The development of a revolutionary helium gas-filled aircraft could be good news for the heavy industries sector, as Skyhook's Jess Heavy Lifter (JHL) combines buoyancy with lifting power to transport heavy cargoes from one site to another.

Canadian firm Skyhook recently revealed it has signed an agreement to team-up with aerospace giant Boeing and co-develop the JHL-40, the first of a new breed of cargo-carrying aircraft that promises to open up a new range of construction opportunities for industries operating in remote areas.

Regarded by some as a 'neutrally buoyant aircraft', the JHL-40 is effectively comprised of an airship-style rigid envelope filled with helium gas. The gas is used to support the weight of the vehicle, its crew and fuel load without the payload, making the craft itself neutrally buoyant.

Four large rotors mounted at each corner of the ship provide enough vertical lift to carry 40 tonnes of cargo in an underslung load, and smaller rotating rotors provide directional thrust to move the aircraft on a horizontal plane.

$quot;There is a definite need for this technology. The list of customers waiting for SkyHook's services is extensive, and they enthusiastically support the development of the JHL-40,$quot; said Pete Jess, SkyHook President and Chief Operating Officer.

Hurdles
One of the most problematic hurdles for major industries operating in remote areas is moving heavy building materials to the worksite. Road-building is an environmental issue, as well as often being cost-prohibitive and largely impossible in many terrains.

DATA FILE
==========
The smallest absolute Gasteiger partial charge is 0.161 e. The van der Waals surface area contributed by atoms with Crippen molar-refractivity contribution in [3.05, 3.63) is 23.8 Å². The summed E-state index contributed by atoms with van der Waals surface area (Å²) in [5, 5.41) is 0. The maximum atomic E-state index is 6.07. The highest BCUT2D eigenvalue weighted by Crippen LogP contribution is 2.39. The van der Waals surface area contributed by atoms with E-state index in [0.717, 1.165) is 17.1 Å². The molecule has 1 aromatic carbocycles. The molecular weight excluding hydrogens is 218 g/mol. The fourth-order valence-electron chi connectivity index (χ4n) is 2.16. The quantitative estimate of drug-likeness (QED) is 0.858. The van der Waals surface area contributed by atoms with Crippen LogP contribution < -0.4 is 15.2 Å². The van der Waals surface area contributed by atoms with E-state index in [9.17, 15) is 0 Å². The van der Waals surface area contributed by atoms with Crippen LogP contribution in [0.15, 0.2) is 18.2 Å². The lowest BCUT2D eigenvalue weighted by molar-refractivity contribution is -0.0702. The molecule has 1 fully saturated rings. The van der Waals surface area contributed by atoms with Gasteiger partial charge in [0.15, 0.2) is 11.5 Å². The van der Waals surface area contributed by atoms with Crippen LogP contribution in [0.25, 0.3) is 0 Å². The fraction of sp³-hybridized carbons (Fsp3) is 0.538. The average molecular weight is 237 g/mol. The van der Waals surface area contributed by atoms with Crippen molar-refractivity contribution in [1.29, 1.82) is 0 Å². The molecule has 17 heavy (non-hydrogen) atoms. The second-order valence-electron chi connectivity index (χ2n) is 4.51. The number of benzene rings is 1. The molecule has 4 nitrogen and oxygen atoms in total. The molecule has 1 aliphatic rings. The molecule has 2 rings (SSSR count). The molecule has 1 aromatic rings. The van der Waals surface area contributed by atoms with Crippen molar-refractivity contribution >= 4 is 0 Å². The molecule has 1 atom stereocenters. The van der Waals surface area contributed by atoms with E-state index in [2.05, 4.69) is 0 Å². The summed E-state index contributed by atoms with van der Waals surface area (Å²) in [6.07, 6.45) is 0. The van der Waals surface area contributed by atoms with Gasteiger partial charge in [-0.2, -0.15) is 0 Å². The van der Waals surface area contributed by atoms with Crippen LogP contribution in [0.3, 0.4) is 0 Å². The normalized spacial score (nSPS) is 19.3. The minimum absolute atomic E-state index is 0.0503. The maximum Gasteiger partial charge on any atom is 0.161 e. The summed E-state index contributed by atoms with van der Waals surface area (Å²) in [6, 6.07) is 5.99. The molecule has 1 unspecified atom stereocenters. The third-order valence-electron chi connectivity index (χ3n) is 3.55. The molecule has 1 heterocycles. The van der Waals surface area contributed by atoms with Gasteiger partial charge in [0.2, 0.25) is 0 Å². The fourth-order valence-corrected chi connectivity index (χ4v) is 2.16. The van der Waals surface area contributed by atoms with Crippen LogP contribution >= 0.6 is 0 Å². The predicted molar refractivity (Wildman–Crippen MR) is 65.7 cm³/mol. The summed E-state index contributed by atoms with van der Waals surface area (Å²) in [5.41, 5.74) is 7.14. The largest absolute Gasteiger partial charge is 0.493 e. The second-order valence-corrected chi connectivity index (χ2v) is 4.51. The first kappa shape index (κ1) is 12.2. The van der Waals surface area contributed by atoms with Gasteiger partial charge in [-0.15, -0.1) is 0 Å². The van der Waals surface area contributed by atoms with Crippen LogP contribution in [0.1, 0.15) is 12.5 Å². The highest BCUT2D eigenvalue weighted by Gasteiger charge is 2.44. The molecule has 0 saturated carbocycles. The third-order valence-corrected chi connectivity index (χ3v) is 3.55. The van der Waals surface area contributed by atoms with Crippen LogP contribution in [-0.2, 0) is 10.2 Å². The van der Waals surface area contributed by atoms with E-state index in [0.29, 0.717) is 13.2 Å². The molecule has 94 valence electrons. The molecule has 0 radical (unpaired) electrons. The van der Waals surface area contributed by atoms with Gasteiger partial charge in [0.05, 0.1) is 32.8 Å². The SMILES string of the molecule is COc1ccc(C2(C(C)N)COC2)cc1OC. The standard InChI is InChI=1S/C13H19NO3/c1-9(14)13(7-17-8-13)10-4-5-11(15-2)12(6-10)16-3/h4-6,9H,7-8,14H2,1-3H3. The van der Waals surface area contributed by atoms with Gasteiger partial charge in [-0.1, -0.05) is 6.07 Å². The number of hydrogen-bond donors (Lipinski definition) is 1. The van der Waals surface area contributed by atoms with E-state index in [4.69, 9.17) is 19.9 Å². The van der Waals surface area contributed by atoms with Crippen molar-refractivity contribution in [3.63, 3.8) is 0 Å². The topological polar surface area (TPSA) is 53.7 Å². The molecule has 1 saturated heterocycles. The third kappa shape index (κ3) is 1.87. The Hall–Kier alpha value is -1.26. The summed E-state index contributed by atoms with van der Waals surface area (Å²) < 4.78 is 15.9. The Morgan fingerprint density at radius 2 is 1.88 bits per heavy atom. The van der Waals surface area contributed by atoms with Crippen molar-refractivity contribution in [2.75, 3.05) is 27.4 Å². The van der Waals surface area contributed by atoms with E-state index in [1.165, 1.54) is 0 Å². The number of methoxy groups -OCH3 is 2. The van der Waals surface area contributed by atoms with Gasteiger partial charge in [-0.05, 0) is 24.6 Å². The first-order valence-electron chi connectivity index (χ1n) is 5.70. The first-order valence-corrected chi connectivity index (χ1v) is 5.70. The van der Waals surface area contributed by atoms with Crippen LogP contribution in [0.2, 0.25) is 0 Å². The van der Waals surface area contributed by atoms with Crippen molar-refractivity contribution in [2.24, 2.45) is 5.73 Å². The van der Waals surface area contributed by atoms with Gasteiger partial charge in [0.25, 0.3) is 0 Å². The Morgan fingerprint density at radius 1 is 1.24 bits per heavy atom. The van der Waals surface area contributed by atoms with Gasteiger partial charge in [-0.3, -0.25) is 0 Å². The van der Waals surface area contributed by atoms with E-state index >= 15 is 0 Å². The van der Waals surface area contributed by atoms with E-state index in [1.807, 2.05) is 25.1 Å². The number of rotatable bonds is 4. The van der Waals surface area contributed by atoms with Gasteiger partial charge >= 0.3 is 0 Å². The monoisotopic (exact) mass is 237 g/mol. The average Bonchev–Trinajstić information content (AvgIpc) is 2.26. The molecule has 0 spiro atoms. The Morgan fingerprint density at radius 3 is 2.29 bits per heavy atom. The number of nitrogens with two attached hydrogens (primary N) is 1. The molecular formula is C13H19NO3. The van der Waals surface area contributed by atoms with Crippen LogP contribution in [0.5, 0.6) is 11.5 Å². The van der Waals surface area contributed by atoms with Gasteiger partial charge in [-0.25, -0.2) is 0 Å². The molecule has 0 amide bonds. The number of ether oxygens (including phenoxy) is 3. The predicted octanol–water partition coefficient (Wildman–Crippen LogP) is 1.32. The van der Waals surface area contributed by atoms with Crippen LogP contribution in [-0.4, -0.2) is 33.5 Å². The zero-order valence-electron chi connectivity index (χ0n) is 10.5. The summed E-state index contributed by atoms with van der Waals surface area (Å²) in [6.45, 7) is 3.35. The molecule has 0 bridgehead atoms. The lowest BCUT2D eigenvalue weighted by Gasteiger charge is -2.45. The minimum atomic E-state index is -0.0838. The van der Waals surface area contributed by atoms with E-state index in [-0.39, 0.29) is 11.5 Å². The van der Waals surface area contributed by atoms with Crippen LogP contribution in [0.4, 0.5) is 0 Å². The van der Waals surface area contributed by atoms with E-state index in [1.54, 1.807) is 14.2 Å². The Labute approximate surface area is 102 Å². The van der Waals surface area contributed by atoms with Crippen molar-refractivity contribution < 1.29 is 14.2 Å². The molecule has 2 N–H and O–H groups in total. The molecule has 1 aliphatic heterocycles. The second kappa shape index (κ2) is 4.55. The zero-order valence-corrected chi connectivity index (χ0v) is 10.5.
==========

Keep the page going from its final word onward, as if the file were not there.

Some areas are unreachable by cargo ship, large cargo planes require good weather and long runways, and often helicopters can't carry heavy enough loads to be appropriate.

Skyhook's JHL-40 therefore enters the fray and opens up a whole raft of new possibilities. It combines the neutral buoyancy and stability of an airship with the lifting power of four big rotors and if successful, could become a hugely significant new type of vehicle.

Significance
Capable of lifting 40 tonnes (80,000lbs) vertically and transporting the load more than 200 miles without refuelling, the aircraft offers twice the load capacity of the world's current largest cargo helicopter, and large industries are already thought to be modifying their operations strategies to take advantage of its unprecedented cabailities.

The control combination is expected to give the JHL a high degree of accuracy in its cargo drops and likewise, should be easy to maneouvre into pick-up position.

Enthusing about the aircraft's potential and significance for the industry, Jess explained, $quot;Companies have suggested this new technology will enable them to modify their current operational strategy and begin working much sooner on projects that were thought to be 15 to 20 years away.$quot;

$quot;This Boeing-SkyHook technology represents an environmentally acceptable solution for these companies' heavy-lift short-haul challenges, and it's the only way many projects will be able to progress economically.$quot;

Boeing is already believed to be in the process of designing and building two production prototypes of the JHL-40, which will go into service as soon as certification is received from the Canadian and American Aviation Administrations. A fleet will then be built and operated by Skyhook for clients around the globe.